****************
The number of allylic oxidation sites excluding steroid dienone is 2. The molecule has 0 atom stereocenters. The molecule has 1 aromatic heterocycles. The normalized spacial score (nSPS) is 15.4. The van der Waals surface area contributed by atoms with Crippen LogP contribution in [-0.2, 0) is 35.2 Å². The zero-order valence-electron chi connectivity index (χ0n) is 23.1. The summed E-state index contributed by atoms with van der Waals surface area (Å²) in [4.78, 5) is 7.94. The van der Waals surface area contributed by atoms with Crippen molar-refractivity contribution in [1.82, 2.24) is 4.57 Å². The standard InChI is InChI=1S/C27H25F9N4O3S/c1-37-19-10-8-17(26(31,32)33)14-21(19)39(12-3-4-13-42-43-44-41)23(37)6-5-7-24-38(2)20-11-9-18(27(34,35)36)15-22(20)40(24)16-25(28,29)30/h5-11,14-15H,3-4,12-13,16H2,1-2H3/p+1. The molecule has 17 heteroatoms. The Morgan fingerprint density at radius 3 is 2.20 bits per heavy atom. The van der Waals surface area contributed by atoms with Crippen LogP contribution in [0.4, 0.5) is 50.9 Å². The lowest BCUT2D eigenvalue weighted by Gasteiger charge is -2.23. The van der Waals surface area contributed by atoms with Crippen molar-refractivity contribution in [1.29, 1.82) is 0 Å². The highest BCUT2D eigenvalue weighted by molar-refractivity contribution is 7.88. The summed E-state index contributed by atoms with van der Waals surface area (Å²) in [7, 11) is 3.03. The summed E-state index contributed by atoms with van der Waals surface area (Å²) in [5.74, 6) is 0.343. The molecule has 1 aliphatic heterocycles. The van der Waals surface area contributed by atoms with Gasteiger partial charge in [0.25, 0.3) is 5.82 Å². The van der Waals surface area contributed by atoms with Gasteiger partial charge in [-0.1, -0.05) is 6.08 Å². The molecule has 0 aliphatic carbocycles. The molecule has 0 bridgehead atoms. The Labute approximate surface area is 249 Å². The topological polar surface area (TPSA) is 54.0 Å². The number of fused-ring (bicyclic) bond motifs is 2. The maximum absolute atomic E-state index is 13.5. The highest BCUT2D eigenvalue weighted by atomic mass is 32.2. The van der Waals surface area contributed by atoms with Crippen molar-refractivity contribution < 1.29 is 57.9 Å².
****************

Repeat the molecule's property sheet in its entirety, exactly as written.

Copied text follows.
The number of allylic oxidation sites excluding steroid dienone is 2. The molecule has 0 atom stereocenters. The molecule has 1 aromatic heterocycles. The normalized spacial score (nSPS) is 15.4. The van der Waals surface area contributed by atoms with Crippen LogP contribution in [-0.2, 0) is 35.2 Å². The zero-order valence-electron chi connectivity index (χ0n) is 23.1. The summed E-state index contributed by atoms with van der Waals surface area (Å²) in [4.78, 5) is 7.94. The van der Waals surface area contributed by atoms with Crippen molar-refractivity contribution in [1.82, 2.24) is 4.57 Å². The standard InChI is InChI=1S/C27H25F9N4O3S/c1-37-19-10-8-17(26(31,32)33)14-21(19)39(12-3-4-13-42-43-44-41)23(37)6-5-7-24-38(2)20-11-9-18(27(34,35)36)15-22(20)40(24)16-25(28,29)30/h5-11,14-15H,3-4,12-13,16H2,1-2H3/p+1. The molecule has 17 heteroatoms. The Morgan fingerprint density at radius 3 is 2.20 bits per heavy atom. The van der Waals surface area contributed by atoms with Crippen LogP contribution in [0.4, 0.5) is 50.9 Å². The lowest BCUT2D eigenvalue weighted by Gasteiger charge is -2.23. The van der Waals surface area contributed by atoms with Crippen molar-refractivity contribution in [1.29, 1.82) is 0 Å². The highest BCUT2D eigenvalue weighted by molar-refractivity contribution is 7.88. The summed E-state index contributed by atoms with van der Waals surface area (Å²) in [7, 11) is 3.03. The summed E-state index contributed by atoms with van der Waals surface area (Å²) in [5.74, 6) is 0.343. The molecule has 1 aliphatic heterocycles. The van der Waals surface area contributed by atoms with Gasteiger partial charge in [0.25, 0.3) is 5.82 Å². The van der Waals surface area contributed by atoms with Gasteiger partial charge in [-0.1, -0.05) is 6.08 Å². The molecule has 0 aliphatic carbocycles. The molecule has 0 bridgehead atoms. The Labute approximate surface area is 249 Å². The topological polar surface area (TPSA) is 54.0 Å². The number of fused-ring (bicyclic) bond motifs is 2. The maximum absolute atomic E-state index is 13.5. The highest BCUT2D eigenvalue weighted by atomic mass is 32.2. The van der Waals surface area contributed by atoms with Crippen molar-refractivity contribution < 1.29 is 57.9 Å².